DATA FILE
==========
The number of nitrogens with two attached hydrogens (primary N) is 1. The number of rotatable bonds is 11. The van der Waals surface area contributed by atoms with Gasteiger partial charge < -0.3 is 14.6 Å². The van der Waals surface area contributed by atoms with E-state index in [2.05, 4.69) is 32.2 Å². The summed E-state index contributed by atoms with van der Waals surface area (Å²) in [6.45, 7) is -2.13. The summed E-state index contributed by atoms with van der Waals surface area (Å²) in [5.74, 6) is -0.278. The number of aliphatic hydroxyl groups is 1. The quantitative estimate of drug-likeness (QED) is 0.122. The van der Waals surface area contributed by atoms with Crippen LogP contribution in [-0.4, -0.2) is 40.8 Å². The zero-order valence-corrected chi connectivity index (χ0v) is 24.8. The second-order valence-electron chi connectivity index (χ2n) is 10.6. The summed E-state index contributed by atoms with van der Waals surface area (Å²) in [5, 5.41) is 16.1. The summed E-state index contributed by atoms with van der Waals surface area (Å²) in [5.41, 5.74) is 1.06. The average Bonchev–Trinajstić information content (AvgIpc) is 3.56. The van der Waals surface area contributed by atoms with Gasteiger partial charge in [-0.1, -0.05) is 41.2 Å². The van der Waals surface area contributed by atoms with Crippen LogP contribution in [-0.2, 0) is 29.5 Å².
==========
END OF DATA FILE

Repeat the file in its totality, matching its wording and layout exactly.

The number of nitrogens with two attached hydrogens (primary N) is 1. The number of rotatable bonds is 11. The van der Waals surface area contributed by atoms with Gasteiger partial charge < -0.3 is 14.6 Å². The van der Waals surface area contributed by atoms with E-state index in [2.05, 4.69) is 32.2 Å². The summed E-state index contributed by atoms with van der Waals surface area (Å²) in [6.45, 7) is -2.13. The summed E-state index contributed by atoms with van der Waals surface area (Å²) in [5.74, 6) is -0.278. The number of aliphatic hydroxyl groups is 1. The quantitative estimate of drug-likeness (QED) is 0.122. The van der Waals surface area contributed by atoms with Crippen LogP contribution in [-0.4, -0.2) is 40.8 Å². The zero-order valence-corrected chi connectivity index (χ0v) is 24.8. The second-order valence-electron chi connectivity index (χ2n) is 10.6. The summed E-state index contributed by atoms with van der Waals surface area (Å²) in [5, 5.41) is 16.1. The summed E-state index contributed by atoms with van der Waals surface area (Å²) in [5.41, 5.74) is 1.06. The average Bonchev–Trinajstić information content (AvgIpc) is 3.56. The van der Waals surface area contributed by atoms with Gasteiger partial charge in [-0.1, -0.05) is 41.2 Å². The van der Waals surface area contributed by atoms with Crippen LogP contribution in [-0.2, 0) is 29.5 Å².